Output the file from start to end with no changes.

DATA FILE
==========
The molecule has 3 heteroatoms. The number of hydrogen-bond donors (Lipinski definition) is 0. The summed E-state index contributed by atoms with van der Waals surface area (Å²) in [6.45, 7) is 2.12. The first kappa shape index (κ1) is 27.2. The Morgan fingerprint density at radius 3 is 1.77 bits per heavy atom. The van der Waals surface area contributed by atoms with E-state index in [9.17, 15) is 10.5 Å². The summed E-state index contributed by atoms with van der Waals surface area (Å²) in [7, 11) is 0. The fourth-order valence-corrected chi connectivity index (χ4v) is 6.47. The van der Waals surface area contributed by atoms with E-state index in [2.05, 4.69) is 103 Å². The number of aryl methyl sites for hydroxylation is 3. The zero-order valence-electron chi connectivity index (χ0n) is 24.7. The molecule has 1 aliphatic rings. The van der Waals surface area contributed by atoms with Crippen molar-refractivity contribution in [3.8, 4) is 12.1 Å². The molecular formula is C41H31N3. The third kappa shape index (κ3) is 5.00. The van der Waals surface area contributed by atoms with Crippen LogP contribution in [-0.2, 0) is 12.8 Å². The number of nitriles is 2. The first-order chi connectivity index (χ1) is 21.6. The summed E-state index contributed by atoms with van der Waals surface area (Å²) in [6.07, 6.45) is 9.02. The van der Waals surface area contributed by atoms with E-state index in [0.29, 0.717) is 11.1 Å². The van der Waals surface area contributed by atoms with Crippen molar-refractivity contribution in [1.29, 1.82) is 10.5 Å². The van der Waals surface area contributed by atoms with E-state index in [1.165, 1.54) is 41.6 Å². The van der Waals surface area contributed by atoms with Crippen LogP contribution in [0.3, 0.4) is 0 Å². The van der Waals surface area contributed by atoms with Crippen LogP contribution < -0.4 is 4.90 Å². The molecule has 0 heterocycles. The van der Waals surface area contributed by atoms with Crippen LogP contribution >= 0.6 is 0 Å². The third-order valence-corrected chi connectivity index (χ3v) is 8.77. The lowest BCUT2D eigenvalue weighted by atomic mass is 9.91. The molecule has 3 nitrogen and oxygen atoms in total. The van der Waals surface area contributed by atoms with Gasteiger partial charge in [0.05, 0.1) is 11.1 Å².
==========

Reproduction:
The molecule has 3 heteroatoms. The number of hydrogen-bond donors (Lipinski definition) is 0. The summed E-state index contributed by atoms with van der Waals surface area (Å²) in [6.45, 7) is 2.12. The first kappa shape index (κ1) is 27.2. The Morgan fingerprint density at radius 3 is 1.77 bits per heavy atom. The van der Waals surface area contributed by atoms with E-state index in [9.17, 15) is 10.5 Å². The summed E-state index contributed by atoms with van der Waals surface area (Å²) in [7, 11) is 0. The fourth-order valence-corrected chi connectivity index (χ4v) is 6.47. The van der Waals surface area contributed by atoms with E-state index in [2.05, 4.69) is 103 Å². The number of aryl methyl sites for hydroxylation is 3. The zero-order valence-electron chi connectivity index (χ0n) is 24.7. The molecule has 1 aliphatic rings. The van der Waals surface area contributed by atoms with Crippen molar-refractivity contribution in [3.8, 4) is 12.1 Å². The molecular formula is C41H31N3. The third kappa shape index (κ3) is 5.00. The van der Waals surface area contributed by atoms with Crippen LogP contribution in [-0.2, 0) is 12.8 Å². The number of nitriles is 2. The first-order chi connectivity index (χ1) is 21.6. The summed E-state index contributed by atoms with van der Waals surface area (Å²) in [6.07, 6.45) is 9.02. The van der Waals surface area contributed by atoms with E-state index in [0.29, 0.717) is 11.1 Å². The van der Waals surface area contributed by atoms with Crippen molar-refractivity contribution in [1.29, 1.82) is 10.5 Å². The van der Waals surface area contributed by atoms with E-state index in [1.165, 1.54) is 41.6 Å². The van der Waals surface area contributed by atoms with Crippen LogP contribution in [0.3, 0.4) is 0 Å². The van der Waals surface area contributed by atoms with Crippen LogP contribution < -0.4 is 4.90 Å². The molecule has 0 heterocycles. The van der Waals surface area contributed by atoms with Crippen LogP contribution >= 0.6 is 0 Å². The third-order valence-corrected chi connectivity index (χ3v) is 8.77. The lowest BCUT2D eigenvalue weighted by atomic mass is 9.91. The molecule has 3 nitrogen and oxygen atoms in total. The van der Waals surface area contributed by atoms with Gasteiger partial charge in [0.05, 0.1) is 11.1 Å².